Monday, 1 June 2009

Much Ado About Nothing - Regents Park Open Air Theatre 2009

Much Ado About Nothing 
Regents Park Open Air Theatre, London, UK.

I love Regent's Park Theatre. I love the way that everything – not just the theatre but the dining and even the loos – is open to the elements. It gives an immediate sense of connectedness, to the lush green surroundings and to the other theatregoers, that is absent from so many other theatres. As the sun sets over the stage and we wait for the action to begin, the atmosphere is exuberant. We are like children, with our ice-creams and our drinks, fiddling with our jumpers – too hot? too cold? - trying to get settled before the play begins. After all, the lights won’t dim in this venue, and only the slow-creeping night will eventually separate us from the rest of the audience.

The staging for this production is simple but beautiful: a circular stage with a walkway twisting across and around it, sloping upwards to create exits on different levels. Fruit trees – an orange and a lemon – burst through the stage, the wooden panels around them peeled back in curled strips as if they have grown up through the boards. The trees give a sense of permanence to the rustic setting, with baskets of fruit under each one, and ladders and a wheelbarrow beside the stage. This is harvest time: a time to reap the rewards of our labours. The stage with its greenery blends perfectly with the park trees behind and around it, creating the sense of a much bigger space for the characters to move about in.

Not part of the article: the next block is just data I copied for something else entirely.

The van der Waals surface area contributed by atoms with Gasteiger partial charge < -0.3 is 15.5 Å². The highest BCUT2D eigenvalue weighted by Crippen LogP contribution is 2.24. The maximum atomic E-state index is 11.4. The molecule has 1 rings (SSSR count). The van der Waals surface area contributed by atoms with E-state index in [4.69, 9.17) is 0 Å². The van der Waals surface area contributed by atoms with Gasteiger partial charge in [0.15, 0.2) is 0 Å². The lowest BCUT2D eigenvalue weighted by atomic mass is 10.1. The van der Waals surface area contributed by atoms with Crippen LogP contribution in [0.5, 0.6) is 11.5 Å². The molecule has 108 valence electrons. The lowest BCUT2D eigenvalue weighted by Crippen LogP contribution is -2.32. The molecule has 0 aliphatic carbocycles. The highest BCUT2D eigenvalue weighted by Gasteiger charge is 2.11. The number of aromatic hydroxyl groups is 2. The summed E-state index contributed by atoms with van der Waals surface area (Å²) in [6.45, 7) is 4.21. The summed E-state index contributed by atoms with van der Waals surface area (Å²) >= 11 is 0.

This is a fairly full version of the text, not the pared-down-to-the-jokes fare that one often sees. Having said that, Antonio (Leonato’s brother) has been entirely cut from this production, and an extra attendant added for Hero, perhaps to help balance out the quota of male and female characters. The tone of the production is light-hearted, although it didn’t raise as many laughs as I would have expected of Much Ado, despite generally good performances and some excellent set pieces.

Samantha Spiro as Beatrice is vivacious and audacious: smoking a pipe, showing her bloomers (several times), and even taking the lead when dancing with the masked Benedick. This is indeed a lady who is ‘all mirth’, and yet Spiro still manages to show a sensitive side of her nature that occasionally slips through and is then hastily covered up with more jokes. Benedick (Sean Campion) is in this production more of a good-natured clown than a razor-sharp wit, looking evermore bewildered as events unfold. With a soft Irish accent and good use of the comic pause, Campion‘s Benedick is no match for Spiro’s feisty Beatrice.

The big comic scene of the play - the gulling of Beatrice and Benedick – was played to full effect and got the laughs it deserved. Making good use of the required slapstick, Beatrice’s attempts to hide are foiled by her knocking over a basket of oranges which roll downhill and scatter across the stage, stepping into the empty basket and getting her foot caught, snapping off the branch she is crouched behind and being sent sprawling, and then hitting the second tree so hard that it too flings its burden of fruit across the stage. Benedick, in his scene, brings his buffoonery to the fore, hiding under a table and creeping around behind his friends in what is obviously full view of them. Both characters try to turn their outraged exclamations into bird calls, a trick that is rather believable in this outdoor setting. Whilst we don’t see much change in Beatrice once she learns of Benedick’s affection, Benedick himself arrives on stage in puff-sleeved jacket, high-heeled shoes and a feathered hat – the very picture of a lover - and is, unsurprisingly, mocked by his friends.